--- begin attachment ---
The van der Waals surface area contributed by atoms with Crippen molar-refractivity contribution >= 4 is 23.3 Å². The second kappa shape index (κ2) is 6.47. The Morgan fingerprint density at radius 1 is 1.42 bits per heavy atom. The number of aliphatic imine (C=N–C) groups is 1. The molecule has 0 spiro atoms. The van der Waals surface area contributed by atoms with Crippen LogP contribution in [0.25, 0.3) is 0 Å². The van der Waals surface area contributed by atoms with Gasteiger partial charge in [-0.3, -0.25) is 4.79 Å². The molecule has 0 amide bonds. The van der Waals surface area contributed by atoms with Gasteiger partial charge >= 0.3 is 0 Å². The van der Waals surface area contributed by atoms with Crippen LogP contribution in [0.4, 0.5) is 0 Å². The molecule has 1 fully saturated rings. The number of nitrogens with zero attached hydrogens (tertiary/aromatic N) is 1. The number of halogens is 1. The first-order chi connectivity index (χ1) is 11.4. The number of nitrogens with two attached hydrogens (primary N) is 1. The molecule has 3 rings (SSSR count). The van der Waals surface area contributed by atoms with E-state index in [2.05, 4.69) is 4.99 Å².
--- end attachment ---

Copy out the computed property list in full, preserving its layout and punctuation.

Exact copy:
The van der Waals surface area contributed by atoms with Crippen molar-refractivity contribution >= 4 is 23.3 Å². The second kappa shape index (κ2) is 6.47. The Morgan fingerprint density at radius 1 is 1.42 bits per heavy atom. The number of aliphatic imine (C=N–C) groups is 1. The molecule has 0 spiro atoms. The van der Waals surface area contributed by atoms with Crippen LogP contribution in [0.25, 0.3) is 0 Å². The van der Waals surface area contributed by atoms with Gasteiger partial charge in [-0.3, -0.25) is 4.79 Å². The molecule has 0 amide bonds. The van der Waals surface area contributed by atoms with Gasteiger partial charge >= 0.3 is 0 Å². The van der Waals surface area contributed by atoms with Crippen LogP contribution in [0.4, 0.5) is 0 Å². The molecule has 1 fully saturated rings. The number of nitrogens with zero attached hydrogens (tertiary/aromatic N) is 1. The number of halogens is 1. The first-order chi connectivity index (χ1) is 11.4. The number of nitrogens with two attached hydrogens (primary N) is 1. The molecule has 3 rings (SSSR count). The van der Waals surface area contributed by atoms with E-state index in [2.05, 4.69) is 4.99 Å².